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Heavenly Intrigue: Johannes Kepler, Tycho Brahe, and the Murder Behind One of History's Greatest Scientific Discoveries
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Heavenly Intrigue: Johannes Kepler, Tycho Brahe, and the Murder Behind One of History's Greatest Scientific Discoveries

3.68  ·  Rating Details ·  84 Ratings  ·  14 Reviews
A real-life Amadeus: Set against the backdrop of the Counter-Reformation, this is the story of the stormy collaboration between two revolutionary astronomers, Tycho Brahe and Johannes Kepler. That collaboration would mark the dawn of modern science . . . and end in murder.

Johannes Kepler changed forever our understanding of the universe with his three laws of planetary mot
Hardcover, 320 pages
Published May 18th 2004 by Doubleday
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Apr 16, 2012 Jesse rated it liked it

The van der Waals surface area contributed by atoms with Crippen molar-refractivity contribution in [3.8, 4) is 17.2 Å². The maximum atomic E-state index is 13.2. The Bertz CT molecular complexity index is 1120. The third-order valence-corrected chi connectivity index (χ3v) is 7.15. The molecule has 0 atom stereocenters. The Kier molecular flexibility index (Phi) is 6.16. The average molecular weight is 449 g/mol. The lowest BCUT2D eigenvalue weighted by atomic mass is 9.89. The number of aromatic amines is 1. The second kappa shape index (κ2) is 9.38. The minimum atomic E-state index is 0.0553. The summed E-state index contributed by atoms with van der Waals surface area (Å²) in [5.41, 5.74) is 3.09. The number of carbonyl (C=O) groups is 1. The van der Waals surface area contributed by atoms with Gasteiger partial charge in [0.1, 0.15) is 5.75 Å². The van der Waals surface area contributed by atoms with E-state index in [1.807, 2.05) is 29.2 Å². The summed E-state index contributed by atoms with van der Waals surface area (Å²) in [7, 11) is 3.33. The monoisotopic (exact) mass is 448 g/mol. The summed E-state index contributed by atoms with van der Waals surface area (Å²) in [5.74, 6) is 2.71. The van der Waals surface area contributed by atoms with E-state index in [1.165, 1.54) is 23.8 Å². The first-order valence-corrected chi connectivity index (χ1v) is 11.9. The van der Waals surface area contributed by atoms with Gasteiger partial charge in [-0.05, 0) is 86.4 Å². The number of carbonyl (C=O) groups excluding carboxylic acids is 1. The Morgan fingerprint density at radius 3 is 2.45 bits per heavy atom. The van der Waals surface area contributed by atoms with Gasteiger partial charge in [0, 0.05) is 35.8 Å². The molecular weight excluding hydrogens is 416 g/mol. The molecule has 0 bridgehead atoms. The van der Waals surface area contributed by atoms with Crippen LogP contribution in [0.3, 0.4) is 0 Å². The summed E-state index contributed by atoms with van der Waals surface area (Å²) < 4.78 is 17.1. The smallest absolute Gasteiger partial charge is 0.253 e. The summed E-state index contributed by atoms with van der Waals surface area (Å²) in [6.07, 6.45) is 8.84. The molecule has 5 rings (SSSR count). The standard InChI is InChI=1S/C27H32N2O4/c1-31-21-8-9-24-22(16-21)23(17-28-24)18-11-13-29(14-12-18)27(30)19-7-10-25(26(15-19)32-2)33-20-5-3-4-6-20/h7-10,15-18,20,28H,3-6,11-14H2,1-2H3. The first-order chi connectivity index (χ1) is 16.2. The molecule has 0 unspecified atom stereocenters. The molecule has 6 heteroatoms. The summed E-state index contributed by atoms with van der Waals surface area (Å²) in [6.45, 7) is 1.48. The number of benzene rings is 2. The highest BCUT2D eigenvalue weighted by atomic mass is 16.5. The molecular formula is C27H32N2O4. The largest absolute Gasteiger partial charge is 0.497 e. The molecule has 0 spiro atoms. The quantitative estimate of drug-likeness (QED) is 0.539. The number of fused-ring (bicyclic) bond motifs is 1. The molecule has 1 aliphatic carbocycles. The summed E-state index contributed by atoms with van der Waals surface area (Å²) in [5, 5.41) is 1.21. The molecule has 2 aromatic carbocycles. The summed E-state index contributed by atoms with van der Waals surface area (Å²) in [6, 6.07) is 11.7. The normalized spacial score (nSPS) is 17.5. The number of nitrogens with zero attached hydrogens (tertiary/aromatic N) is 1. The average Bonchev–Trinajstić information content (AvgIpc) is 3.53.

overall an interesting read. nothing mindblowing in terms of science-writing, but just the idea that kepler murdered tycho is enough to sustain a 250 pg. book. and even if kepler didn't murder him, the book's portrait of kepler as a sociopath, was fairly riviting. not sure if the portrait of him is extremly slanted or not as i've never read any other material on kepler. anyway, the book is definitely not a waste of time, as long as you come at it not expecting great astronomy writing.
Jan 29, 2017 Alexandra rated it it was amazing
I appreciate books on the history of science, which is why I first picked this one up, but once I started reading, I found myself enthralled not by the science under question but by the personalities and passions that surrounded the scientific discoveries of the day. Kepler is described in minute detail from his own journals and correspondence. He comes to light as a mentally unstable genius, scarred by a violent and emotionally challenging childhood, who makes enemies faster than friends and lo ...more
Matt McCormick
Mar 20, 2017 Matt McCormick rated it liked it
Shelves: owned-to-read